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Two trains, each traveling at 60 kph [1 kilometer/minute] are on parallel tracks heading toward one another. One train is one-half kilometer long and the other train is two-thirds kilometer long. The fronts of the two trains pass the same point A at the same time. How many seconds does it take for the two trains to completely pass each other?

Guest Feb 17, 2015

Best Answer 

 #5
avatar+18712 
+5

Two trains, each traveling at 60 kph [1 kilometer/minute] are on parallel tracks heading toward one another. One train is one-half kilometer long and the other train is two-thirds kilometer long. The fronts of the two trains pass the same point A at the same time. How many seconds does it take for the two trains to completely pass each other ?

$$v= 1\cdot \dfrac{km}{\text{min.}}\\\\
1.\ \text{ train speed*time: } \quad s_1 = vt \\
2.\ \text{ train speed*time: } \quad s_2 = vt \\\\
1.\ \text{ train long: } \quad l_1 = \frac{1}{2}\ km \\
2.\ \text{ train long: } \quad l_2 = \frac{2}{3}\ km \\\\
\boxed{s_1+s_2=l_1+l_2}\\\\
l_1+l_2 = vt+vt=2vt\\\\
\boxed{t=\dfrac{l_1+l_2}{2v}}\\\\
t = \dfrac{1}{2\cdot \dfrac{1\ km}{\ \text{min.}} }\cdot \left(
\dfrac{1}{2} + \dfrac{2}{3}
\right)\ km$$

$$\\t = \dfrac{1}{2}\cdot \dfrac{7}{6} \ \text{min.} \\\\
t = 0.58 \overline{3} \ \text{min.}\\ \\
t = \dfrac{1}{2}\cdot \dfrac{7}{6} * 60 \ s \\\\
t = \dfrac{7*10}{2}\ s = 7*5 \ s \\ \\
t = 35 \ s$$

heureka  Feb 17, 2015
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6+0 Answers

 #1
avatar+26322 
+5

The relative speed is 2 km/minute.  That is, assume one of the trains is stationary and the other is travelling at the combined speed of both.

 

The total distance to be travelled before they completely pass each other is (1/2 + 2/3)km = 7/6 km.

Total time is therefore (7/6)/2 minutes = 7/12 minutes = 7*60/12 seconds = 7*5 seconds = 35 seconds

.

Alan  Feb 17, 2015
 #3
avatar+90988 
+5

Why is it 1/2 +2/3 Alan ?

Don't worry.  I've got it. :)))

 

Melody  Feb 17, 2015
 #4
avatar+90988 
+5

Check out this trian.  It goes from Shanghai to the Shanghai airport.

It is the worlds fastest.

It doesn't actually run on the track it is a magnetic leviatation train.

It shows two trains passing each other too but you have to be watching LOL

I have travelled on this train, it was certainly an experience.  :)))

https://www.youtube.com/watch?v=PTo-krTSZBA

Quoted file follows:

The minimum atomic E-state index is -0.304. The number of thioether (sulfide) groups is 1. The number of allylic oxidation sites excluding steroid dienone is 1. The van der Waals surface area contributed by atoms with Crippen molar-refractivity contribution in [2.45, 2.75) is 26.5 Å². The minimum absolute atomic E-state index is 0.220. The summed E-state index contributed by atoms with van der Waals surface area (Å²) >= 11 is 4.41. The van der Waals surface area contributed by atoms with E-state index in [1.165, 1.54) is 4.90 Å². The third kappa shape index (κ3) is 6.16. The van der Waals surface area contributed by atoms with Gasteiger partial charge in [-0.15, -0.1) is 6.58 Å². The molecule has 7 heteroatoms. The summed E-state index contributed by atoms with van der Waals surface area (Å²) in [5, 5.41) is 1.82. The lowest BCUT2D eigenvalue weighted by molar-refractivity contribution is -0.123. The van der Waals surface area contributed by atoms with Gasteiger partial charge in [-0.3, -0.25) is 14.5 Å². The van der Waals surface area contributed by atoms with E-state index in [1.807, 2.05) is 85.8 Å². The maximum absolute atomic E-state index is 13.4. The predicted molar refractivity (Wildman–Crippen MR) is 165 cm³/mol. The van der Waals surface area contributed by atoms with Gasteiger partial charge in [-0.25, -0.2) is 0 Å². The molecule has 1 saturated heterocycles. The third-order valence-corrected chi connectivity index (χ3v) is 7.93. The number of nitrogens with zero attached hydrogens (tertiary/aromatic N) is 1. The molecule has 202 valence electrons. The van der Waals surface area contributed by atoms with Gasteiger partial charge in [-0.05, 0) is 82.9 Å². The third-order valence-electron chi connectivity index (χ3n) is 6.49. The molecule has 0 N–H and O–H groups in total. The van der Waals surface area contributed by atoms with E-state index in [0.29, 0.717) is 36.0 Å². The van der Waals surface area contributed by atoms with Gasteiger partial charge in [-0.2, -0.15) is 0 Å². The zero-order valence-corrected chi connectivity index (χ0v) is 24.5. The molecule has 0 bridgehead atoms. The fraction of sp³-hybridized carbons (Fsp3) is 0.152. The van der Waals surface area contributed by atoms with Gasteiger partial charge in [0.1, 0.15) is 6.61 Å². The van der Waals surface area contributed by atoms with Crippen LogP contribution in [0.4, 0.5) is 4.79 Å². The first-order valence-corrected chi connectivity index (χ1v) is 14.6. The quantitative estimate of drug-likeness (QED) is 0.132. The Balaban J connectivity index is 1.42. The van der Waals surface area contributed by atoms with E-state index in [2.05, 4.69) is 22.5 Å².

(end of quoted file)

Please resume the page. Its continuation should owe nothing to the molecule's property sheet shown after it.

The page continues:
Melody  Feb 17, 2015
 #5
avatar+18712 
+5
Best Answer

Two trains, each traveling at 60 kph [1 kilometer/minute] are on parallel tracks heading toward one another. One train is one-half kilometer long and the other train is two-thirds kilometer long. The fronts of the two trains pass the same point A at the same time. How many seconds does it take for the two trains to completely pass each other ?

$$v= 1\cdot \dfrac{km}{\text{min.}}\\\\
1.\ \text{ train speed*time: } \quad s_1 = vt \\
2.\ \text{ train speed*time: } \quad s_2 = vt \\\\
1.\ \text{ train long: } \quad l_1 = \frac{1}{2}\ km \\
2.\ \text{ train long: } \quad l_2 = \frac{2}{3}\ km \\\\
\boxed{s_1+s_2=l_1+l_2}\\\\
l_1+l_2 = vt+vt=2vt\\\\
\boxed{t=\dfrac{l_1+l_2}{2v}}\\\\
t = \dfrac{1}{2\cdot \dfrac{1\ km}{\ \text{min.}} }\cdot \left(
\dfrac{1}{2} + \dfrac{2}{3}
\right)\ km$$

$$\\t = \dfrac{1}{2}\cdot \dfrac{7}{6} \ \text{min.} \\\\
t = 0.58 \overline{3} \ \text{min.}\\ \\
t = \dfrac{1}{2}\cdot \dfrac{7}{6} * 60 \ s \\\\
t = \dfrac{7*10}{2}\ s = 7*5 \ s \\ \\
t = 35 \ s$$

heureka  Feb 17, 2015
 #6
avatar+26322 
0

Nice picture Melody.  This should really help people understand the problem and the solution.  An example of a picture being worth a thousand words!

.

Alan  Feb 18, 2015
 #7
avatar+90988 
+3

Thanks Alan.  I hope it helps a bit anyway. 

Did you wach that clip of the magnetic levitation train in Shanghai?  The most amazing bit is when the two trains - each with many carriages pass.  The passengers don't even 'see' the other train.  It really is amazing!

 

You know, we use pictures and graphs to help illustrate things all he time but making sense of these 'aids'   is a learned skill.

 

For anyone who is reading this I greatly encourage you to try and figure out the relevances of the pictorials that we show you.  If you learn to interprete graphs etc properly it will help you enormously.

Never be afraid to ask questions.  We actually enjoy being cross examinied.  It is the only way that we really know we are teaching/helping people.

Melody  Feb 19, 2015

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